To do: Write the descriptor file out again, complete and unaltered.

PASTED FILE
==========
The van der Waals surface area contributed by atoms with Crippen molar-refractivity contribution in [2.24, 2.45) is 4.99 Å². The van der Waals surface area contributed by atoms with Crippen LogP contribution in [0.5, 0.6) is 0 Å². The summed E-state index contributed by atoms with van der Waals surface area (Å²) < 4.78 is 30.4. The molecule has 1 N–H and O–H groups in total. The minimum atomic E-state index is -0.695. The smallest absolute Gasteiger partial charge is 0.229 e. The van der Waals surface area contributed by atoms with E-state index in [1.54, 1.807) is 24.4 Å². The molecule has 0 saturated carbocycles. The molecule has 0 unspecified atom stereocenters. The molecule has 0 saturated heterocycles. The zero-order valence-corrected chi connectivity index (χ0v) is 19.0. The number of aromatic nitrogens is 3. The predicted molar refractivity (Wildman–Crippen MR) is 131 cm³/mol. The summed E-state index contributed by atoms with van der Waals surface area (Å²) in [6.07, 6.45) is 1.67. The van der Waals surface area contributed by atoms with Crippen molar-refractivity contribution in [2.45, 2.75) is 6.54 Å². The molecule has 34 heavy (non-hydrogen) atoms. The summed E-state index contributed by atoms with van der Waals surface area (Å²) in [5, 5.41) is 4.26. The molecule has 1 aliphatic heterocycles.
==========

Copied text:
The van der Waals surface area contributed by atoms with Crippen molar-refractivity contribution in [2.24, 2.45) is 4.99 Å². The van der Waals surface area contributed by atoms with Crippen LogP contribution in [0.5, 0.6) is 0 Å². The summed E-state index contributed by atoms with van der Waals surface area (Å²) < 4.78 is 30.4. The molecule has 1 N–H and O–H groups in total. The minimum atomic E-state index is -0.695. The smallest absolute Gasteiger partial charge is 0.229 e. The van der Waals surface area contributed by atoms with E-state index in [1.54, 1.807) is 24.4 Å². The molecule has 0 saturated carbocycles. The molecule has 0 unspecified atom stereocenters. The molecule has 0 saturated heterocycles. The zero-order valence-corrected chi connectivity index (χ0v) is 19.0. The number of aromatic nitrogens is 3. The predicted molar refractivity (Wildman–Crippen MR) is 131 cm³/mol. The summed E-state index contributed by atoms with van der Waals surface area (Å²) in [6.07, 6.45) is 1.67. The van der Waals surface area contributed by atoms with Crippen molar-refractivity contribution in [2.45, 2.75) is 6.54 Å². The molecule has 34 heavy (non-hydrogen) atoms. The summed E-state index contributed by atoms with van der Waals surface area (Å²) in [5, 5.41) is 4.26. The molecule has 1 aliphatic heterocycles.